First-ever report looks at market conditions for 20 careers

What's the job market for auditors in

northern Nevada? What do they make?

How about truck drivers? Tool and die

makers? Registered nurses?

A first-of-its-kind study of occupations

in Reno, Sparks and Carson City

takes a deep look at the outlook for 20

careers, and the study's sponsors plan to

expand its scope to include 60 job categories

during the next three years.

The 2002 Occupational Outlook

Report is designed to be used by

employers, workers considering job

changes, economic development specialists

and school officials, said

Benjamin Larson, marketing coordinator

for Reno-based NevadaWorks.

NevadaWorks sponsored the report,

and its contractors completed the project

which was budgeted at $50,000

for $42,000.

"We can take it to school or community

colleges, and we can now show

them what employers are looking for,"

Larson said.

He said the study also is expected to

be a tool for economic development.

"We cannot have economic development

without workforce development,"

he said. That's an assessment shared by

Chuck Alvey, chief executive and president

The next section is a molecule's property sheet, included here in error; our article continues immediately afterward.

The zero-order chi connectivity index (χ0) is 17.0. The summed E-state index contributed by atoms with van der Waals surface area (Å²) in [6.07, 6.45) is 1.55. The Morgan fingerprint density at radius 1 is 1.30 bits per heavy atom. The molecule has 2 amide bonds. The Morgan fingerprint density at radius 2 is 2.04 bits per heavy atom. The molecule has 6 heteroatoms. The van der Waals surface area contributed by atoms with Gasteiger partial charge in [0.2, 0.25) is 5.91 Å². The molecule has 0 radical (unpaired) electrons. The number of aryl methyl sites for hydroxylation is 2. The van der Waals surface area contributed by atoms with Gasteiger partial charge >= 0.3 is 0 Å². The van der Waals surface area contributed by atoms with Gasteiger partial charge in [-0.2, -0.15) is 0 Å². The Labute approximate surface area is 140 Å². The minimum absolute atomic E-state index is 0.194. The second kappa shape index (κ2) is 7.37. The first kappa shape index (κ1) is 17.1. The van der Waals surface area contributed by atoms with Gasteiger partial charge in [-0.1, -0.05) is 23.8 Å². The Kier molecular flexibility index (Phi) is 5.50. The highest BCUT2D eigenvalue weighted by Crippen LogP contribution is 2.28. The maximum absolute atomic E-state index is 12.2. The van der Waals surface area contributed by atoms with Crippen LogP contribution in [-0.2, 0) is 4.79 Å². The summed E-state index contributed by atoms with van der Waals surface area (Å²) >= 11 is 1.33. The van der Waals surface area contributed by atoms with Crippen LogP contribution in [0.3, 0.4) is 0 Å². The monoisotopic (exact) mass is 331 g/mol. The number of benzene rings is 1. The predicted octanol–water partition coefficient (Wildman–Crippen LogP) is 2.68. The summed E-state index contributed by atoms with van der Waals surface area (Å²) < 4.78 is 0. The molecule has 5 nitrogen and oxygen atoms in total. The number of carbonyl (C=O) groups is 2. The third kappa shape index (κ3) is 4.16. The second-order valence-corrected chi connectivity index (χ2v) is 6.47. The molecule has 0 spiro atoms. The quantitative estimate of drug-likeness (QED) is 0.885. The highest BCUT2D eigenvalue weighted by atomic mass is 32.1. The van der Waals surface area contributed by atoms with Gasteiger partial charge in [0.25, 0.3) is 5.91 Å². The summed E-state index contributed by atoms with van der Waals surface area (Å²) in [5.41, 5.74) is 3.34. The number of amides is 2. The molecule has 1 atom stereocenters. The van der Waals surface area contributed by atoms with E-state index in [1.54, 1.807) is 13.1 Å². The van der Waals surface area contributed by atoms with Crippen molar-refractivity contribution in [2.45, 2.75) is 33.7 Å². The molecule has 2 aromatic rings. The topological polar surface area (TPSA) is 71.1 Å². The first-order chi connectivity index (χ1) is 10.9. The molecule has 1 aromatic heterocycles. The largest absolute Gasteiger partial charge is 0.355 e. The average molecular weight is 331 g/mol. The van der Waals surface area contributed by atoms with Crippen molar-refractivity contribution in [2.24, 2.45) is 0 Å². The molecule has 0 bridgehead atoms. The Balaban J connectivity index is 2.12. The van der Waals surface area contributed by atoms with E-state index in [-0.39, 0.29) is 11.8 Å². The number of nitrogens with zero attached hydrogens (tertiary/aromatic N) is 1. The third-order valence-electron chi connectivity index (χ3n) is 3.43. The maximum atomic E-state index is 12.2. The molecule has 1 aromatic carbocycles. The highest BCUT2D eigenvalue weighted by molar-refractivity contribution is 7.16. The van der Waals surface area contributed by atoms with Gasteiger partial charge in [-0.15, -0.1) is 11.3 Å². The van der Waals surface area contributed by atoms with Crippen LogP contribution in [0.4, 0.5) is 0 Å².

of The Economic Development

Authority of Western Nevada.

"The first thing most companies and

site selectors ask about is the work force

and real estate," Alvey said.

The figures in this year's outlook

report will be updated every three years,

Larson said. In the meantime,

NevadaWorks will examine 20 more

jobs next year and 20 more the year

after that.

For each career, the report looks at factors


* The supply and demand for the career

and the types of companies that hire.

* Educational and experience requirements.

* Salaries and benefits for workers with

varied levels of experience.

* Promotion opportunities.

* Recruitment strategies used by companies

in the business.

This year's set of 20 occupations is

weighted heavily toward high-technology

programmers, software engineers,

computer support specialists and

the like. Future studies, Larson said, will

cut a broad swath across the economy.

NevadaWorks is a two-year-old non-profit


How to get the How to get the report

Copies of the 2002 Occupational Outlook Report are free. They can be

downloaded in PDF format from or received

by calling Benjamin Larson at NevadaWorks, (775) 284-1339. The 20

careers studied in the 2002 Occupational Outlook Report are:

* Accountants and auditors

* Bookkeeping, accounting and

auditing clerks

* Carpenters

* Computer and office-machine


* Computer programmers

* Computer software engineers

* Computer support specialists

* Computer system analysts

* Database administrators

* Electronics engineers

* Electrical and electronic

equipment assemblers

* First-line supervisors and

managers of operating

* Heating, air conditioning

and refrigeration mechanics

* Licensed practical and

vocational nurses

* Machinists

* Purchasing managers

* Registered nurses

* Tool and die makers

* Truck drivers

(heavy or tractor-trailer)

* Welders, cutters, solders

and brazers


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